specific-surface area and small pore size as compared to commercial textiles
making such nonwoven materials excellent candidates for filter and membrane
applications. Although electro-spinning is inherently a chaotic process
producing non-woven fibre mesh, it is possible to fabricate mesh with
varying degrees of fibre alignment. Given the flexibility and versatility of
the electro-spinning process in future mass production of the fibres through
eco-friendly systems is foreseen.
Concurrent research in nanofibre
application and process optimisation, electro-spinning will become the
dominant production process for Nanofibres and associated meshes, which will
yield to major breakthroughs in this century. The recent outbreak of
pandemics such as SARS and the looming threat of Avian Flu, demand high
levels of public health protection. The risk of infection is typically high
among healthcare workers. There is a need for protective systems, which can
safeguard the wearer from a possible chemical or biological hazard in the
As such it is necessary to develop a highly sensitive
nanocomposite interface for the detoxification and detection of chemical
agents and biological toxins. Polymer nanofibres have an already proven
capability in molecular-level detection, and are best suited for breathable
fabric designs. Conducting nano fibres are the best materials for gas
sensing and biosensor applications. It is necessary to fabricate
functionalised electro-spun nanocomposite fabrics that will destroy or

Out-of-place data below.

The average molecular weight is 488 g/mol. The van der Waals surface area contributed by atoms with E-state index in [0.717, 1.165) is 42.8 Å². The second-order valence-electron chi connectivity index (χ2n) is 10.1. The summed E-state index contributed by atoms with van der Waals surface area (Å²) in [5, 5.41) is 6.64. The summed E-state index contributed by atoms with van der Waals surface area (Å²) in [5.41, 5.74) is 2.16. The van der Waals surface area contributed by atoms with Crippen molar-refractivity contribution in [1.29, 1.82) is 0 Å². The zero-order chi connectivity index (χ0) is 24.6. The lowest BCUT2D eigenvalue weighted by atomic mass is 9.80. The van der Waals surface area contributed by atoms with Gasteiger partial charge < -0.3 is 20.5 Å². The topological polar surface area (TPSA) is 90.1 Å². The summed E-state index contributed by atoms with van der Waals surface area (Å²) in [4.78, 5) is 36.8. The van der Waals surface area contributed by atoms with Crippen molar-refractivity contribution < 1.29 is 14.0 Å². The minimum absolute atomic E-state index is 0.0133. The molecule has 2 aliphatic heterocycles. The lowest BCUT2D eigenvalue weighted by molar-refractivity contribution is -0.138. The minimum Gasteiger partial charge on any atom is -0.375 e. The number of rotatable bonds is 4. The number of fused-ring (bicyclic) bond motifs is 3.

eliminate these toxins.
Nanocomposites provide a high porosity where the
high surface area and the nature of the active nano material selected will
absorb and decompose chemical and biological agents into harmless products.
Conjugated polymers having specific reactive functional groups can be used
as sensing interfaces.
Nanotechnology in textile finishing
What is sol-gel processing?
It is a
process for making very small particles 20 to 40nm that are virtually
impossible to make by conventional grinding. Its main use at present seems
to be for optical coatings where the finer particles give better optical
clarity. Manufacture of fine a ceramic fibre seems to be the other common
How does sol-gel processing work?
A liquid precursor of the
particle is dissolved in a solvent, usually alcohol, water is added and then
acid or base. The mixture is coated or cast. The precursor then decomposes
to form the fine ceramic particles. If the particle concentration is high
enough, the mixture gels. The gel is dried, and then heated at high
temperature to sinter the ceramic, giving the desired ceramic film or fibre.
During this drying and sintering process, shrinkage occurs through loss of
solvent and air, and this shrinkage must be carefully controlled to avoid
The German researcher Wilhelm Barthlott of the Bonn Institute of
botany discovered, in 1990, that the lotus plant, admired for the
resplendence of its flowers and leaves, owed this property of self-cleaning
to the high density of minute surface protrusions. These protrusions catch
deposits of soil preventing them from sticking.
When it rains, the leaf has
a hydrophobic reaction. Water rolls around as droplets, removing dust as it
moves. Reproduced for nano technological process on the surface of woven
fabrics, this self-cleaning property can be developed as a technological
innovation. The fabric will have specific applications such as sails or
cotton fabric known as nanao-care was developed and is marketed by an
American Company, Nanotex and stain-resistant jeans and khakis are available
since 1990. Nanocare fabrics are created by modifying the cylindrical
structure of the cotton fibres making up the fabric. At the nanoscale,
cotton fibres look like tree trunks. Using nanotechniques, these tree trunks
are covered in a fuzz of minute whiskers which creates a cushion of air
around the fibre. When water hits the fabric, it beads on the points of the
whiskers, the beads compress the air in the cavities between the whiskers
creating extra buoyancy. In technical terms, the fabric has been rendered
super-non wettable or super-hydrophobic. The whiskers also create fewer